The Peculiar Logic of Scientific Knowledge

Understanding the role of negative results is crucial to an intelligent appreciation and application of scientific knowledge.  The amount of mischief caused by the belief that science can “prove” the truth of some statement has been incalculable, as the role of science in public policy has increased in recent decades.  No conclusion drawn from scientific research is ever absolutely certain.  It can’t be because, built into the deepest logic of the scientific method, is the strange fact that we can only be certain of what is not true.  There is no way that I can make a completely convincing argument for these assertions in the space of 1000 words.  Yet it is so important to understanding knowledge based on science, that I’ll try to outline the logic.

When people say, “This is based on science,” they are referring to some general statement, a principle or theory that applies to all instances.  In Jennifer Rohn’s story (see my previous post for a review of The Honest Look) the Universal Aggregation Principle on which the Neurosys company was founded is called “universal” for a very good reason.  It is a general statement about the way certain proteins clump together outside brain cells in Alzheimer’s disease.  Its authors, the company’s founders, claim that it is true, not only in mouse brains where it was first studied, but also in the brains of humans with the disease.

When Claire discovers that the General Aggregation Principle isn’t completely general, the company’s key claim is “proven” false.  Science advances by gradually ruling out an endless parade of general assertions, narrowing and honing the details of general principles that have survived the scrutiny of many experiments or observations under a wide range of conditions, until eventually most people who understand what’s going on are convinced.  That consensus never rules out future negative findings and further revisions of important theories.  And there have many shifts in the consensus of specialists with regard to theories.  In 1900, almost no physicist had heard of the theory of relativity and few geologists would have taken the theory of plate tectonics seriously.  Today, it would be exceedingly difficult to find one who does not.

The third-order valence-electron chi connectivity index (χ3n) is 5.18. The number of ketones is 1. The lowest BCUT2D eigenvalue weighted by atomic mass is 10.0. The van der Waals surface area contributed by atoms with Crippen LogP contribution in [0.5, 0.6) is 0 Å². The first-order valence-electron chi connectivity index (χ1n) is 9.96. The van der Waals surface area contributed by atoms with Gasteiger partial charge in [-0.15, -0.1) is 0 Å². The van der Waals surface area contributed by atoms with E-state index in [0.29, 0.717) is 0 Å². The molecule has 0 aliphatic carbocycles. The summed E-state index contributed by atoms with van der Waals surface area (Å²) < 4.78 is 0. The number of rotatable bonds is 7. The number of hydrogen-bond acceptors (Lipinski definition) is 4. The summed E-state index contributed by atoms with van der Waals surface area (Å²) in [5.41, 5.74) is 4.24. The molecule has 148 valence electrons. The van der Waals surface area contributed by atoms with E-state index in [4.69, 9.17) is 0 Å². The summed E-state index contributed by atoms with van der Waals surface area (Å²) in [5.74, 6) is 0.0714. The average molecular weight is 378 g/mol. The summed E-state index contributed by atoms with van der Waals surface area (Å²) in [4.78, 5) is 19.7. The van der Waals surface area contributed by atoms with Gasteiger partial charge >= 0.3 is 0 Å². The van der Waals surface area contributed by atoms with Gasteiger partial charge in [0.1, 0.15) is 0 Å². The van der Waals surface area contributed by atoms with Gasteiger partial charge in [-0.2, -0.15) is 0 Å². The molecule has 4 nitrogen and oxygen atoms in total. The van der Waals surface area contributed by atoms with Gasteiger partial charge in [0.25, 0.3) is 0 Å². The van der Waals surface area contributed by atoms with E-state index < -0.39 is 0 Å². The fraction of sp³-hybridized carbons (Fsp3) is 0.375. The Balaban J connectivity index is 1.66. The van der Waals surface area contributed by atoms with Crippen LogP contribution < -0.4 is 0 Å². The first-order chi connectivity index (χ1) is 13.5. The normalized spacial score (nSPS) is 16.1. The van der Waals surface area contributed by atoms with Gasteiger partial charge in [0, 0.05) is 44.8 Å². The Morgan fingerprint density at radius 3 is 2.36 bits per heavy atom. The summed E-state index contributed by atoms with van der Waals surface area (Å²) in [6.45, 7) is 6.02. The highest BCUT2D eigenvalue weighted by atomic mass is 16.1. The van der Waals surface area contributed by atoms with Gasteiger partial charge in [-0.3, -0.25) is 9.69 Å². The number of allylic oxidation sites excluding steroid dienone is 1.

Jennifer Rohn’s account of Claire’s reaction to her accidental finding brings out several other important aspects of scientific logic.  First, disbelief.  How could her finding be true?  Everything she knows says it can’t be.  Second, replication.  It must be a fluke.  She repeats it “…twice, ten times, and then a hundred times…” (THL, p. 99).  Third, vary the conditions.  Maybe the negative finding is limited in scope.  She samples different regions outside the cell wall.  Fourth, maybe her experiment is different in an important way from the earlier ones.  She goes back and samples the intracellular fluid from mouse brains.

Then, she asks for another human brain.  (More replication.)  Maybe her first brain was an exception or atypical in some important way.  Finally, she tries a different line of explanation, one that’s consistent with her finding.  What if the company’s drug works by some other mechanism?  And she casts about for a different kind of evidence having to do with other molecules involved with the key proteins.

At some point the weight of evidence shifts.  The Aggregation Principle isn’t universal at all.  What are the implications, especially the practical medical and business ones, of believing the crucial principle is false?  Jennifer Rohn’s novel beautifully captures on a small, easily understood human scale, the controversies in science over the interpretation and application of new findings and theories.  I’ll leave you to experience this for yourself from reading this delightful novel!

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